elders, alludes to the Greek names of the trees, under 46. - I'am clear from the blood of this woman.) I do which they said the fact was committed, and from these not consent to her death. Castellio. A form of speech names pronounces sentence to their confusion. Between used also in Matt. xxvii. 24. Grotius.

the Greek words for “ a mastick tree,” and “ an holm 50. — and the elders said unto him, &c.] These tree," and the two verbs respectively rendered “to cut “ elders ” were most probably different from the two thee in two,” in this verse and the fifty-ninth, there is others; and, not being in the plot with them, but an affinity of sound, which cannot be translated into acting agreeably to their publick office and character, another language. Dean Prideaux. See Jer. i. 11, 12; were well inclined to detect the falsity of the accusa- and the note there. tion, and to re-examine the cause for that purpose. 56. - 0 thou seed of Chanaan, and not of Juda,] See Arnald.

the note on Ezek. xvi. 3. 54. - Under a mastick tree. Or, “lentisk tree.” It 58. — Under an holm tree.] The ilex, or evergreen is an evergreen, not uncommon in the Greek isles, in oak. Dr. Johnson.


own 'head: for the angel of God sort as they maliciously intended to
waiteth with the sword to cut thee in do to their neighbour ; and they put
two, that he may destroy you. them to death. Thus the innocent

60 With that all the assembly blood was saved the same day,
cried out with a loud voice, and praised 63 Therefore Chelcias and his wife
God, who saveth them that trust in praised God for their daughter Su-

sanna, with Joacim her husband, and
61 And they arose against the two all the kindred, because there was no
elders, for Daniel had convicted them dishonesty found in her.

of false witness by their own mouth: 64 From that day forth was Daniel b Deut. 19. 62 And according to the law of had in great reputation in the sight Prov. 19. 5. Moses they did unto them in such of the people,


62. — and they put them to death.] Though the Jews, Romans, who gave the Jews as much liberty as the as Origen and others maintain, might have the power Babylonians, it is certain they had not this power of of the sword sometimes in their dispersions, yet it may life and death, as appears from John xviii. 31, “ It is be questioned how far they had the power of life and not lawful for us to put any man to death.” It is more death during their captivity under the Chaldeans. It likely that they had only magistrates, judges, and courts seems more probable that they had not such a power, of justice of their own, to decide differences in cases of and therefore the Jewish writers will have these elders property, in a way peculiar to themselves ; as Strabo to have been punished by Nebuchadnezzar. Under the says they had at Alexandria in the like state. Arnald.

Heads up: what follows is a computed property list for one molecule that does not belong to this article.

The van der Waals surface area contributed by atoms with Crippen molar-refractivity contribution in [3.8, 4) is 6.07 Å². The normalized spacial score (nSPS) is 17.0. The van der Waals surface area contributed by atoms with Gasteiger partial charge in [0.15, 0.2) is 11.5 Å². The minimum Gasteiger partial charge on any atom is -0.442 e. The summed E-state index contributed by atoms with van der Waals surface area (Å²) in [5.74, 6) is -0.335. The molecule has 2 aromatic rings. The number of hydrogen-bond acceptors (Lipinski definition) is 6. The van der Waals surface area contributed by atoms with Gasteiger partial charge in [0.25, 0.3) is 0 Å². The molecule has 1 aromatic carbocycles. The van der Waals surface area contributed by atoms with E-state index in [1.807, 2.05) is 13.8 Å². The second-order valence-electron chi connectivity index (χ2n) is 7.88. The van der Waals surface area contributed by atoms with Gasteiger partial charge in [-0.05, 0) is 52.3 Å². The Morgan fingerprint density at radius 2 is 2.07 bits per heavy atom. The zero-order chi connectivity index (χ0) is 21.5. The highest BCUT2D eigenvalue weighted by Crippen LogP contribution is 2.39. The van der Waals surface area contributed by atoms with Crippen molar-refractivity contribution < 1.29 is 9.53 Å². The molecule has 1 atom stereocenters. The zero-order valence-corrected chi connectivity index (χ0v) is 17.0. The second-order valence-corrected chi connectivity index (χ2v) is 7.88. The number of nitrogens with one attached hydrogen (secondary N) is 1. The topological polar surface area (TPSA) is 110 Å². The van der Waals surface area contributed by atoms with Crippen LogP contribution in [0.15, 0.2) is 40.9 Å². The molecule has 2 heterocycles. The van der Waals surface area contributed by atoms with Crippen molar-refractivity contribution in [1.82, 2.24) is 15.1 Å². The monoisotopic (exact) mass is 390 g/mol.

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e os bei + BEL AND THE DRAGON,



THIS book, which in Theodotion's version of Daniel, and in the Vulgate, is annexed as a fourteenth chapter to

the book of Daniel, is properly rejected by our Church, having never been in the Hebrew canon, or received as authentick by the earlier Christians. It is most reasonable to suppose that it was never extant in the Hebrew language, though it might, as Lightfoot has conceived, be a parabolical story founded on a passage in Jeremiah, chap. li. 44, who threatens punishment to Bel, the great national idol of Babylon, in terms that might have

suggested the circumstances of his destruction as described in this book. Many persons object to the improbability of the circumstances related in this book; as particularly to the destruc